Archives For March 2013

The secret of success

Brad Stanton —  March 31, 2013 — 2 Comments

Igazu falls - Brazil

Igazu falls – Brazil (Photo credit: @Doug88888)

The secret of success in life is for a man to be ready for his opportunity when it comes.—DISRAELI.

From the book Pushing to the Front by O S Marden

“There are no longer any good chances for young men,” complained a youthful law student to Daniel Webster. “There is always room at the top,” replied the great statesman and jurist.

No chance, no opportunities, in a land where thousands of poor boys become rich men, where newsboys go to Congress, and where those born in the lowest stations attain the highest positions? The world is all gates, all opportunities to him who will use them. But, like Bunyan’s Pilgrim in the dungeon of Giant Despair’s castle, who had the key of deliverance all the time with him but had forgotten it, we fail to rely wholly upon the ability to advance all that is good for us which has been given to the weakest as well as the strongest. We depend too much upon outside assistance.

“We look too high
For things close by.”

A Baltimore lady lost a valuable diamond bracelet at a ball, and supposed that it was stolen from the pocket of her cloak. Years afterward she washed the steps of the Peabody Institute, pondering how to get money to buy food. She cut up an old, worn-out, ragged cloak to make a hood, when lo! in the lining of the cloak she discovered the diamond bracelet. During all her poverty she was worth $3500, but did not know it.

Many of us who think we are poor are rich in opportunities, if we could only see them, in possibilities all about us, in faculties worth more than diamond bracelets. In our large Eastern cities it has been found that at least ninety-four out of every hundred found their first fortune at home, or near at hand, and in meeting common every-day wants. It is a sorry day for a young man who can not see any opportunities where he is, but thinks he can do better somewhere else.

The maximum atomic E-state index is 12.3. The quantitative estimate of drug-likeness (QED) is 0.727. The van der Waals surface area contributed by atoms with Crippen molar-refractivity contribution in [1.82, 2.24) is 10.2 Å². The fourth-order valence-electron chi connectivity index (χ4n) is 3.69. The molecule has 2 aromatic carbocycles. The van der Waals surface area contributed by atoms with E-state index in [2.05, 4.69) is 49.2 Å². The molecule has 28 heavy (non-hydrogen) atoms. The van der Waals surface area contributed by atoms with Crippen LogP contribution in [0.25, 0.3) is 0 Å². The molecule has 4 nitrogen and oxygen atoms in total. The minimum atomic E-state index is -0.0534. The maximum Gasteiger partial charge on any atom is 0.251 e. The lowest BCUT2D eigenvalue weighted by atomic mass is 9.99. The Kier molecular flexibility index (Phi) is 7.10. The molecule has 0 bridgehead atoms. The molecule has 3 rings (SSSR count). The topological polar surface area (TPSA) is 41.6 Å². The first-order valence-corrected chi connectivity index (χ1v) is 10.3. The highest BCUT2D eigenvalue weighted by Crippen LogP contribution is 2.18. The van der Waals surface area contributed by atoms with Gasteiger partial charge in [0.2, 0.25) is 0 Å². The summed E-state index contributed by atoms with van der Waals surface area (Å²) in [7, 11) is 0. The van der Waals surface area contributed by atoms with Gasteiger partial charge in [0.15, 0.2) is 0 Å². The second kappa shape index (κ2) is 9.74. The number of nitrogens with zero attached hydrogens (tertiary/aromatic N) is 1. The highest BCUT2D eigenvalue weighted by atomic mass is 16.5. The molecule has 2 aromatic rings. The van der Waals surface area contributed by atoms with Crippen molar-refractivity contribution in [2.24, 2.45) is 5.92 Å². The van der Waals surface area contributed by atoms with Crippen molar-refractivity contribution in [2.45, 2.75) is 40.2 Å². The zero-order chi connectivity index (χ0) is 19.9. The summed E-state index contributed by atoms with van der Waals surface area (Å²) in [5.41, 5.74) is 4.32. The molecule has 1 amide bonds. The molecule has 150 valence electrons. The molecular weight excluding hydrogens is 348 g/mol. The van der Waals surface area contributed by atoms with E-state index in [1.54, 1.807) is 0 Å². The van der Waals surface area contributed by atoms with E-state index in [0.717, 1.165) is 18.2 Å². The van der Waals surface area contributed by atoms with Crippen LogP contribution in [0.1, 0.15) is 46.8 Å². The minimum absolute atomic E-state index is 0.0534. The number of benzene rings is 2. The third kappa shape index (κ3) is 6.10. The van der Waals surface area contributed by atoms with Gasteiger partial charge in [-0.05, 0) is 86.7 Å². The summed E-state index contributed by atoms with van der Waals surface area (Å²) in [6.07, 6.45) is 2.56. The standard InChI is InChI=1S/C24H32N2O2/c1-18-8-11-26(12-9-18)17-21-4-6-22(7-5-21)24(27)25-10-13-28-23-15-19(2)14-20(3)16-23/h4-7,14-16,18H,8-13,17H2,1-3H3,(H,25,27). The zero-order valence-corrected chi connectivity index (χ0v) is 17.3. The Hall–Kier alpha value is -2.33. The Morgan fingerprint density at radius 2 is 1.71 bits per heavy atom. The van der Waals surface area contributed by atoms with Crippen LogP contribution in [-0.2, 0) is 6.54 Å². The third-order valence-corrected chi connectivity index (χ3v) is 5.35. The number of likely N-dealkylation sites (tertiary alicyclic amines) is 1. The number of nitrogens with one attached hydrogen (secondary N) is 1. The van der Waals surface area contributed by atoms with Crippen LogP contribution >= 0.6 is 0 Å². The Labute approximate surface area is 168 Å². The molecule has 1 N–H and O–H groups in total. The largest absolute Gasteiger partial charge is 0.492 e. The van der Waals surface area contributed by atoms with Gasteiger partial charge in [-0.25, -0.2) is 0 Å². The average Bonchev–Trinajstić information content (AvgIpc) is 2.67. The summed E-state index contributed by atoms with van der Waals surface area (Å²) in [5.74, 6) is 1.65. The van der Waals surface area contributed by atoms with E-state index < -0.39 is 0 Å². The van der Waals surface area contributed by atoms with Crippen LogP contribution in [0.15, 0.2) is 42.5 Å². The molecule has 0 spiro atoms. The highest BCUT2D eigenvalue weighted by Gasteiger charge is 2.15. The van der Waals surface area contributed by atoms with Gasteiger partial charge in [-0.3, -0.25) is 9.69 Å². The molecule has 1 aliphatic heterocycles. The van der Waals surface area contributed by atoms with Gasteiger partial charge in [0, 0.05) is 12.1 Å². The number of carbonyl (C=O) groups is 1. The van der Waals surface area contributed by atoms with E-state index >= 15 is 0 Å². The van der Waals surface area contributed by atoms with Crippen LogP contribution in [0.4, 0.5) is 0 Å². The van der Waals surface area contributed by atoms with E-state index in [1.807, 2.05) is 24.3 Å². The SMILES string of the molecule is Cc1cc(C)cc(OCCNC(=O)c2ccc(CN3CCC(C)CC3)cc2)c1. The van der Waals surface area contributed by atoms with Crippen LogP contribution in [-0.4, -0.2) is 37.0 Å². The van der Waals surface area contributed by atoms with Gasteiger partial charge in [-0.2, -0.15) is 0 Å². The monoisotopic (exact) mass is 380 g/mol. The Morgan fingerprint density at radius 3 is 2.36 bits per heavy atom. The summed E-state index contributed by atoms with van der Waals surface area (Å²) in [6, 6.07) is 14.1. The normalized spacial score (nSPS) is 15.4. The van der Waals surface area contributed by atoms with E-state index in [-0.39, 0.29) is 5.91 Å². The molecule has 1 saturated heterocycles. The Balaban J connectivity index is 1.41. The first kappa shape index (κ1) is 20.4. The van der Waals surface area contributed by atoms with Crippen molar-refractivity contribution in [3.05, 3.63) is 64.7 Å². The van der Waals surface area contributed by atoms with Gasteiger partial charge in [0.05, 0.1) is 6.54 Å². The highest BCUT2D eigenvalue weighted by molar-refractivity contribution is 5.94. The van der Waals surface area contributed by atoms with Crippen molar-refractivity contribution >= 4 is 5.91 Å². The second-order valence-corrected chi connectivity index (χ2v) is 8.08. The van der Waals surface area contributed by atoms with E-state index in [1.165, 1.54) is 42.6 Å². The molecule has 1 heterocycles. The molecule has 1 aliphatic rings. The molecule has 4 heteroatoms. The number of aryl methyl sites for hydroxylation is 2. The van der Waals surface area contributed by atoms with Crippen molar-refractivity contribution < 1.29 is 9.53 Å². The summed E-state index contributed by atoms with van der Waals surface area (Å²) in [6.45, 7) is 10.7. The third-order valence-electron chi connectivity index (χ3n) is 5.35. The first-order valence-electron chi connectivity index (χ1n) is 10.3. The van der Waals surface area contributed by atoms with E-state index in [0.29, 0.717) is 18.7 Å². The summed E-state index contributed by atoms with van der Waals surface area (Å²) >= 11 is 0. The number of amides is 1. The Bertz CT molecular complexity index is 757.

Some Brazilian shepherds organized a party to go to California to dig gold, and took along a handful of translucent pebbles to play checkers with on the voyage. After arriving in San Francisco, and after they had thrown most of the pebbles away, they discovered that they were diamonds. They hastened back to Brazil, only to find that the mines from which the pebbles had been gathered had been taken up by other prospectors and sold to the government.

Orison Swett Marden. Pushing to the Front (Kindle Locations 891-908).

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“Deep within man dwell these slumbering powers; powers that would astonish him…,forces that would revolutionize his life if aroused and put into action.”~Orison Swett Marden 

“My daddy is very important” said a pretty little girl at a children’s party in Denmark; “he is in a very high office for the king. Some people’s last name ends in the letters “sen” and they will never amount to anything. We have to work hard to keep those kind of people down, because they are not related to aristocracy.

“But my papa can buy a hundred dollars’ worth of bonbons, and give them away to children,” angrily exclaimed the daughter of the rich merchant Petersen. “Can your papa do that?”

“Yes,” chimed in the daughter of an editor, “my papa can write about your papa and everybody’s papa in the newspaper. All sorts of people are afraid of him, my papa says, for he can do as he likes with the paper.”

“Oh, if I could be one of them!” thought a little boy peeping through the crack of the door, by permission of the cook for whom he had been turning the spit. But no, his parents had not even a penny to spare, and his name ended in “sen.”

Years afterwards when the children of the party had become men and women, some of them went to see a splendid house, filled with all kinds of beautiful and valuable objects. There they met the owner, once the very boy who thought it so great a privilege to peep at them through a crack in the door as they played. He had become the great sculptor Thorwaldsen.

This sketch is adapted from a story by a poor Danish cobbler’s son, another whose name did not keep him from becoming famous,—Hans Christian Andersen. With quotes from Orison Swett Marden